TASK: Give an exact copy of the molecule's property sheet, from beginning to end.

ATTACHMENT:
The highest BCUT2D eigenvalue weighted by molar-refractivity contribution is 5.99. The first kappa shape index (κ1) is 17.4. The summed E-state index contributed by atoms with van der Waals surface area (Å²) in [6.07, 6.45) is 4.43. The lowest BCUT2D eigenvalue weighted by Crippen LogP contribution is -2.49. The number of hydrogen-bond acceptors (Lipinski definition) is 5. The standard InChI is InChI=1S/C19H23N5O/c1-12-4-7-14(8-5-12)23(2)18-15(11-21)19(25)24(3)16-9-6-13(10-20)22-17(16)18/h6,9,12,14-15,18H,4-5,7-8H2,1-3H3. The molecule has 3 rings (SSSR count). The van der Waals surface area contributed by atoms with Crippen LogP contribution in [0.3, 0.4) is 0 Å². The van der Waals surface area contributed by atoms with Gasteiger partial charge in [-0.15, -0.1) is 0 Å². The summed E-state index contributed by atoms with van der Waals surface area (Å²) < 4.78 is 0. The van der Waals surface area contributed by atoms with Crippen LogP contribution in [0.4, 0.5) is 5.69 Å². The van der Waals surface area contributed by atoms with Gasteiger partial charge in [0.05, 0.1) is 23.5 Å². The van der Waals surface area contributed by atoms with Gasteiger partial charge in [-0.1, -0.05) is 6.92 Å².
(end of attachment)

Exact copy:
The highest BCUT2D eigenvalue weighted by molar-refractivity contribution is 5.99. The first kappa shape index (κ1) is 17.4. The summed E-state index contributed by atoms with van der Waals surface area (Å²) in [6.07, 6.45) is 4.43. The lowest BCUT2D eigenvalue weighted by Crippen LogP contribution is -2.49. The number of hydrogen-bond acceptors (Lipinski definition) is 5. The standard InChI is InChI=1S/C19H23N5O/c1-12-4-7-14(8-5-12)23(2)18-15(11-21)19(25)24(3)16-9-6-13(10-20)22-17(16)18/h6,9,12,14-15,18H,4-5,7-8H2,1-3H3. The molecule has 3 rings (SSSR count). The van der Waals surface area contributed by atoms with Crippen LogP contribution in [0.3, 0.4) is 0 Å². The van der Waals surface area contributed by atoms with Gasteiger partial charge in [-0.15, -0.1) is 0 Å². The summed E-state index contributed by atoms with van der Waals surface area (Å²) < 4.78 is 0. The van der Waals surface area contributed by atoms with Crippen LogP contribution in [0.4, 0.5) is 5.69 Å². The van der Waals surface area contributed by atoms with Gasteiger partial charge in [0.05, 0.1) is 23.5 Å². The van der Waals surface area contributed by atoms with Gasteiger partial charge in [-0.1, -0.05) is 6.92 Å².